David Bradley Dohner

David Bradley Dohner

Posted

The herd might want to pump the brakes a bit and read the question before issuing rushed stamps of imprimatur and supplying contact information.

Joseph Julius Registrato

Joseph Julius Registrato

Posted

I had the same thought, Mr. Dohner, thank you.

David Bradley Dohner

David Bradley Dohner

Posted

My pleasure, sir. In some respects it wasn't even necessarily said critically, but, then again, in some respects it was. Everyone misses wide right occasionally - I know that I certainly do from time to time. LOL. And in general, I think that 80% - 90% of those answering are fairly thorough and contemplative in their responses. Likewise, the vast majority of our colleagues are very well-intended, terrific folks like Mr. Lewis, below, and Ms. Morcroft, above (and of course you in-between). There is simply a group B which is seemingly an issue which AVVO does not wish to address who throw anything, erroneous or not, forget insightful, against the wall, along with a "business card", if you will, and call it an answer. It's unfortunate, particular since laypersons often do not realize that the glib answer which may have been thrown out there in a race for a prospective client might very well be as wrong as wrong gets. I have conferred with AVVO a number of times and proposed several means by which it seems to me that this sort of "answer" can be eliminated, but I have to say, they were not terribly interested in what I had to say. So I proposed. Hey, just kidding. It's a gender neutral joke anyway.

David Bradley Dohner

David Bradley Dohner

Posted

Have a great day. Best, Dave Dohner

Joseph Julius Registrato

Joseph Julius Registrato

Posted

Yes, well, I look forward to your insightful and sometimes entertaining responses and agree that while most lawyers take this stuff very seriously, there are always exceptions.

David Bradley Dohner

David Bradley Dohner

Posted

I think you means entertaining and sometimes insightful responses, rather than the converse..LOL...but in either permutation I certainly thank you for your very kind words. You are one of the true gentlemen (along with the ladies, of course) with whom I have had the sincere pleasure of exchanging our respective thoughts on approaches to situations which are novel and therefore require some rumination before charging in, as well as those which are so commonplace that one needs to frequently refresh one's approach in order to avoid the appearance and sound of "scripted" lawyering which is the truth kiss of death when presenting one's case to a jury, and I certainly have always appreciated your correspondence in these regards, and any other for that matter, as well as reading your always contemplative replies to the questions posed here. And for my part, I, too, believe that the vast majority of our colleagues who take the time to participate in, and involve themselves with, this forum, are incredibly well-intended talented lawyers, with a great deal to offer, who happen to be right-minded enough to offer some of their talents to those who might otherwise not be able to very readily access lawyering of the caliber which they often receive here on a pro bono basis. It is merely a scant few, who are, unfortunately, incredibly persistent in their efforts to demonstrate their flagrant self-interest and lack of creativity that periodically irk me. They also frequently rush so quickly to throw anything in the ring, along with their contact information, that they fail to correctly apprehend the question posed, and therefore by pure "physics", so to speak, miss "way wide right" with their "Answers", to the extent that description is merited. Mr. Registrato, sir, you certainly have, and have had for some time now, my warm endorsement along with my "no thought process required" referral of any matters in the realm of family law in the Bay area, and I hope you have a wonderful day, followed by a terrific weekend. All the best, David B. Dohner, Esq.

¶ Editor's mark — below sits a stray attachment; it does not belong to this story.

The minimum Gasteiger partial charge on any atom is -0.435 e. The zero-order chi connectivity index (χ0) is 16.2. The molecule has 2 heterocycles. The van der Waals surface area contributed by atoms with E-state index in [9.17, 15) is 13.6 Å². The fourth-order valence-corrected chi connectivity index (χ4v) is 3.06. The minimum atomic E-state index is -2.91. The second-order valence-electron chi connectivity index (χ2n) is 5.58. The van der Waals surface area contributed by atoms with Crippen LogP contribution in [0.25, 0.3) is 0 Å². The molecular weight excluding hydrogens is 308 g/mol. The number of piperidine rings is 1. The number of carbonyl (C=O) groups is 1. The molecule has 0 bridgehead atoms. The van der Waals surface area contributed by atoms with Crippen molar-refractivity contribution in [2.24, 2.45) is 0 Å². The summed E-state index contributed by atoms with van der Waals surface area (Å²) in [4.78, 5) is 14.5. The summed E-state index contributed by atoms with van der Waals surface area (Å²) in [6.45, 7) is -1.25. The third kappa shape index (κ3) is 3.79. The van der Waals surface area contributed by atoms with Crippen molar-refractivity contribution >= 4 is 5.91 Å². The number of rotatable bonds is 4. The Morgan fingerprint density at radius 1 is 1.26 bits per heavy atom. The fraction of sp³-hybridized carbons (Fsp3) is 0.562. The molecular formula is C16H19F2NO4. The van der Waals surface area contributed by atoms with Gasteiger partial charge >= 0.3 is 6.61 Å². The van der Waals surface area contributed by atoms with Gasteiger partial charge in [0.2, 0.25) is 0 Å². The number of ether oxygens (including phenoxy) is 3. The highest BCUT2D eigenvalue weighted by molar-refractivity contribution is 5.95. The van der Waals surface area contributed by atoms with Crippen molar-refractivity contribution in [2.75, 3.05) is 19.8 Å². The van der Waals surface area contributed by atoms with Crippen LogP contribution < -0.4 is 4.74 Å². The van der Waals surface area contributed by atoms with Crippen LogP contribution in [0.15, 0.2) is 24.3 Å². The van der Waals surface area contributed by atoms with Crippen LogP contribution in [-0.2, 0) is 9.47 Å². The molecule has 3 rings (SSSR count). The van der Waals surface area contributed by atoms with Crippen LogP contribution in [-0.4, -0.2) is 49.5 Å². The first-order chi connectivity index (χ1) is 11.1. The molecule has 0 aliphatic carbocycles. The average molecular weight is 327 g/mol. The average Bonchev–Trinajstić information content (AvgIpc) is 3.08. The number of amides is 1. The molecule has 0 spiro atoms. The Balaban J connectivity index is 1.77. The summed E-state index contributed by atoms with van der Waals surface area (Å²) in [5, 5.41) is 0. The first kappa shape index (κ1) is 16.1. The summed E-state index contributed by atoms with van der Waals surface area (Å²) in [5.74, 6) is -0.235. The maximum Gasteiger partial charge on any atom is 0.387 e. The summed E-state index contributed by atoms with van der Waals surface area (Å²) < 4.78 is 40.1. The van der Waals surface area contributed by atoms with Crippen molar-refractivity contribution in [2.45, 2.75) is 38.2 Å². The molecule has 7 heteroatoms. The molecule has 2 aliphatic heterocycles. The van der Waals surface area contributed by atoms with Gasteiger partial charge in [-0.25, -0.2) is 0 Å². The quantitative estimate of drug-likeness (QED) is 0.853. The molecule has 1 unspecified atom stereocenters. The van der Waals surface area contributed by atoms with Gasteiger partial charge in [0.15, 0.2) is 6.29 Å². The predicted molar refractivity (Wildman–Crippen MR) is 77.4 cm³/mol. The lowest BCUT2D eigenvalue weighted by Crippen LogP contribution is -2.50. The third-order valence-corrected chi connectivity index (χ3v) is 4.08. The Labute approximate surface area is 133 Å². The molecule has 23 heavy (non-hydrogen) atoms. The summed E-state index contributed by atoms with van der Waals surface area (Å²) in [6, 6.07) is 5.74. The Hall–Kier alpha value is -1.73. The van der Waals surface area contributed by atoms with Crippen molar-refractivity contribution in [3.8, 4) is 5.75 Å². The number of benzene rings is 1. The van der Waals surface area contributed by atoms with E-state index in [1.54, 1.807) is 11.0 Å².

Posted

You may need to get a court order depending on the terms of the injunction and any other child support or paternity orders. You should gather up all your documents and meet with an attorney to assist and advise you with this. My office is in St. Petersburg and I practice in Hillsborough so feel free to contact me if you would like a consultation.

Mark as helpful

1 found this helpful

6 lawyers agree

Family law topics

Top tips from attorneys

What others are asking

Can't find what you're looking for?

Post a free question on our public forum.

Ask a Question

- or -

Search for lawyers by reviews and ratings.

Find a Lawyer

Browse all legal topics